The Sweet William Market
The Sweet William Market is celebrating its eighth season in Stapleton, and the vintage & lifestyle event is bigger than ever.
Its 80 vendors bring everything from clothes and artwork to crafts and candles to The Green every month.
“The thing that I’m excited about is the thing that I’m always excited about, which is I love sharing my vendors with Stapleton, said Realtor and market owner Kim Kouba. “It’s amazing to watch shoppers with their mouths wide open, just so happy about what they’re seeing that they can’t find anywhere else in the city.”
Sweet William fits the community.
“The people who live in Stapleton are urban-minded people,” Kim said. “They really want something clever and unique … so I think that’s why the market’s fun for them.”
She has also seen residents make a day of it.
“The market is very social. The wives will come down and shop, and the husbands will come down later with the kids and they’ll all go to lunch,” she said.
Jennifer Carabetta has been a vendor at the Sweet William Market since the beginning.
“It’s just the kind of market that I would shop at … I tend to only sell at markets that would draw me in as a customer,” she said. “I also love that it’s in our neighborhood.”
Jennifer’s business, Dizzie Izzie, sells handmade skirts, tutus, lounge pants, women’s clothing, accessories and a lot more. She named the company after her daughter.
“It’s honestly a homegrown business. I didn’t even go out with a business plan,” she said. “I just made a bunch of tutus and a bunch of reversible skirts and then I started adding to the line as my daughter grew.”
She said the market brings something special that people don’t always find every day.
“So many things are right at our fingertips to buy … we’re all on the hunt for something special for our friend, for our mom or for whomever,” Jennifer said. “When you go to a market like this, you feel proud of what you find.”
Now Jennifer greets customers who have stopped by her market booth year after year.
“It’s so cute because people have been coming to my booth for so long – it’s so rewarding,” she said. “You kind of have a routine. You have lunch from the food vendors … and now, moms I’ve known bring their daughters. But as Stapleton grows, every single weekend I meet people I’ve never met before.”
Andrew Schurger is one of those food vendors.
His Bombo’s Rocky Mountain Shave Ice business serves up cool favorites every market day.
“The first Sweet William of last year was actually our first event,” Andrew said. “We had assumptions on how shave ice would be received in the neighborhood based on the number of kids … but we were pleasantly surprised about how well it did.”
Andrew found a new appreciation of shave ice when he visited Hawaii recently. It’s everywhere on the islands, and he brought back some traditions with him.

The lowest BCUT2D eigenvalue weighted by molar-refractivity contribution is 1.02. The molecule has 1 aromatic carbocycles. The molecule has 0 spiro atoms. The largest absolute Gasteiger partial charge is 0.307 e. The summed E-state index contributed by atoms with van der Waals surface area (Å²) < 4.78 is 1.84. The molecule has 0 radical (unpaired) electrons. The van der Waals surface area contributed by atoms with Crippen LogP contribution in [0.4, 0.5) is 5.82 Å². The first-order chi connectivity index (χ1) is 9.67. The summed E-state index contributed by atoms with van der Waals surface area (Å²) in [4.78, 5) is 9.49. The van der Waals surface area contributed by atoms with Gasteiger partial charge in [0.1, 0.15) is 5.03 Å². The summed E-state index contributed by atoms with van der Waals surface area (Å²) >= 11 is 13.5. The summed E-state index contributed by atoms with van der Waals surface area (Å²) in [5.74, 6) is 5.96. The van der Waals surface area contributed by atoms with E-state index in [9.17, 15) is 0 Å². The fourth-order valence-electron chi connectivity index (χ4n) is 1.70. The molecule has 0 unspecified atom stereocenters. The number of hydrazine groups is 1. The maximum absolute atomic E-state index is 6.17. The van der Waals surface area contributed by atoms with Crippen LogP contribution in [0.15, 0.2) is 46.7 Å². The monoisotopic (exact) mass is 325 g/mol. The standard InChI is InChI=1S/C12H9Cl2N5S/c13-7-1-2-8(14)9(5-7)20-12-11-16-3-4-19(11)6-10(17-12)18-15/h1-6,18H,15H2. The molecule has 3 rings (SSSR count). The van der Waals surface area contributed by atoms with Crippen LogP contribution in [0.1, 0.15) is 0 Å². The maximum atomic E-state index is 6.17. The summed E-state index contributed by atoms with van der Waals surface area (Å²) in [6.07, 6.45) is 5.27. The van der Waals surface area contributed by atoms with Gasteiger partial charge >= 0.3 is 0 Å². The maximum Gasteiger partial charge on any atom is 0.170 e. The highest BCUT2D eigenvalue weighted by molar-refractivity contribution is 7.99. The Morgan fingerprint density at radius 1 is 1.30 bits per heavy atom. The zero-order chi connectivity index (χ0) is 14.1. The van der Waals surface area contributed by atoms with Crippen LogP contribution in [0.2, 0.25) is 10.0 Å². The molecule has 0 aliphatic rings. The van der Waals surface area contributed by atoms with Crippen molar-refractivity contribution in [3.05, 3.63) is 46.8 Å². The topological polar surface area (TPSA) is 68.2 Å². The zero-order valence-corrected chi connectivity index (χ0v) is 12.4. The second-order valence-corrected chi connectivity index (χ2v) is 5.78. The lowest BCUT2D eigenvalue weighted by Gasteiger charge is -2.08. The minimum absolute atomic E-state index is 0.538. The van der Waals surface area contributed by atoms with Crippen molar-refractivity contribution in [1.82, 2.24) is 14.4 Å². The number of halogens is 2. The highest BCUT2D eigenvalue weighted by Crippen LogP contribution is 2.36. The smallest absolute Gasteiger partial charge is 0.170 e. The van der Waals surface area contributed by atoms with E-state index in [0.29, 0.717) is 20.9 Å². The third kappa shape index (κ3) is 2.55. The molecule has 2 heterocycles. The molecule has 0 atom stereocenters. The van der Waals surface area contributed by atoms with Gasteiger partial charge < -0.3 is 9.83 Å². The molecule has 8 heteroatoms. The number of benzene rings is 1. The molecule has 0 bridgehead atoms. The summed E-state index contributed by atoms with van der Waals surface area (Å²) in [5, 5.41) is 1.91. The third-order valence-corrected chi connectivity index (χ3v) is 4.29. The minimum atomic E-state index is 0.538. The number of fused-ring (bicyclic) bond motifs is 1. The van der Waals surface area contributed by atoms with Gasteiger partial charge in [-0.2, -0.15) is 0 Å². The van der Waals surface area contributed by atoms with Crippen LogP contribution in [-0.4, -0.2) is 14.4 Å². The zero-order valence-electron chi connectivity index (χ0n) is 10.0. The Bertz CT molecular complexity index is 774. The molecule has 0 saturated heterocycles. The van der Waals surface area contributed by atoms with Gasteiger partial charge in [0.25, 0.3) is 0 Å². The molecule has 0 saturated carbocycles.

“If you go to Hawaii, one of the most common things you’ll find is the sweetened, condensed milk on shave ice,” he said. “It’s called a snow cap.”
Andrew also offers ice cream, toppings and ice-flavor combinations that he has sourced across the nation.
“We have 33 flavors that range from your common strawberry or cherry to blue raspberry, which is probably our best seller because the kids love it,” he said.
While stops like Bombo’s provide the treats, Ethan Koehler’s band provides the ambience.
The Binding plays at each market, and all of the band’s members live in Stapleton.
“Amazingly, we all live on the same block. We share an alley … word kind of got out that three of the fellas were getting together and just tinkering,” Ethan said. “They had guitars so we started getting together in one guy’s basement.”
He plays the keyboard and sings. The six-piece band also plays at area venues and performs at Stapleton Rocks … a Concert for a Cause.
“It’s still a casual, fun thing … it’s somewhere we invest energy beyond our day-to-day responsibilities,” Ethan said. “I think the music brings energy and a different mood to the market. A market can be pretty quiet, but this takes it to a new level.”
The Sweet William Market also has philanthropic partners that receive complimentary booth space at the event.
The Morgan Adams Foundation is one of those partners. The foundation raises money and awareness to help children and their families affected by cancer.
“Ultimately, our objective is to underscore the need for better, less toxic treatments for cancer,” said Joan Slaughter, the foundation’s executive director. “There isn’t a lot of funding for pediatric needs and pediatric research, in particular, but we’re also focused on quality-of-life and aiding the long-term effects of treatment.”
Joan began the foundation after her daughter, Morgan, died of a brain tumor in 1997. Now the foundation serves a crucial community need.
The Sweet William Market is also named after Robin French Haight’s son, Will. He was battling cancer during the market’s first season in 2005. Once he was diagnosed at age 2, Robin and her husband turned to the Morgan Adams Foundation.
“Will just turned 11 … he faces struggles every day related to the treatment that saved his life, but what really drew my husband and I to the Morgan Adams Foundation was they really do have this two-pronged approach of focusing on the treatment as well as the long-term effects of cancer.”
Learn more about the Morgan Adams Foundation.